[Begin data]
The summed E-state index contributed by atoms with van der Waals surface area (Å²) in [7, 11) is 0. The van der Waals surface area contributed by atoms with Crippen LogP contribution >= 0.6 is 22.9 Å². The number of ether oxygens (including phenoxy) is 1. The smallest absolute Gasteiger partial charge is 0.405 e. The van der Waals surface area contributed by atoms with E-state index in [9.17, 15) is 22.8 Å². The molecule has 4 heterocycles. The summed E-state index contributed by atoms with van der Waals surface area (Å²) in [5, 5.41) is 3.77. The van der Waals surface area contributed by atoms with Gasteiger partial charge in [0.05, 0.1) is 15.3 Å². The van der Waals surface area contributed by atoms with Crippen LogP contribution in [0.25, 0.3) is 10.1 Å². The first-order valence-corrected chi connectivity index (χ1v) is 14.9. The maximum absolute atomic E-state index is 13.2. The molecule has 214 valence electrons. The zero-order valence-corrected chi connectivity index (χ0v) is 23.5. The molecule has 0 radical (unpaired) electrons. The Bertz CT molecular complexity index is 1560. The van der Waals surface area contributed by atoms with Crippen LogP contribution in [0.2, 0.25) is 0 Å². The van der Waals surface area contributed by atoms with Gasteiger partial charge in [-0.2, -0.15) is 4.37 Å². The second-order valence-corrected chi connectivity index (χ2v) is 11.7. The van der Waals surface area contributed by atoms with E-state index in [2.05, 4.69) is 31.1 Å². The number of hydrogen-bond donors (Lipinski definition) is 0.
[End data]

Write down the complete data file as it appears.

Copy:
The summed E-state index contributed by atoms with van der Waals surface area (Å²) in [7, 11) is 0. The van der Waals surface area contributed by atoms with Crippen LogP contribution >= 0.6 is 22.9 Å². The number of ether oxygens (including phenoxy) is 1. The smallest absolute Gasteiger partial charge is 0.405 e. The van der Waals surface area contributed by atoms with E-state index in [9.17, 15) is 22.8 Å². The molecule has 4 heterocycles. The summed E-state index contributed by atoms with van der Waals surface area (Å²) in [5, 5.41) is 3.77. The van der Waals surface area contributed by atoms with Gasteiger partial charge in [0.05, 0.1) is 15.3 Å². The van der Waals surface area contributed by atoms with Crippen LogP contribution in [0.25, 0.3) is 10.1 Å². The first-order valence-corrected chi connectivity index (χ1v) is 14.9. The maximum absolute atomic E-state index is 13.2. The molecule has 214 valence electrons. The zero-order valence-corrected chi connectivity index (χ0v) is 23.5. The molecule has 0 radical (unpaired) electrons. The Bertz CT molecular complexity index is 1560. The van der Waals surface area contributed by atoms with Crippen LogP contribution in [0.2, 0.25) is 0 Å². The van der Waals surface area contributed by atoms with Gasteiger partial charge in [-0.2, -0.15) is 4.37 Å². The second-order valence-corrected chi connectivity index (χ2v) is 11.7. The van der Waals surface area contributed by atoms with E-state index in [2.05, 4.69) is 31.1 Å². The number of hydrogen-bond donors (Lipinski definition) is 0.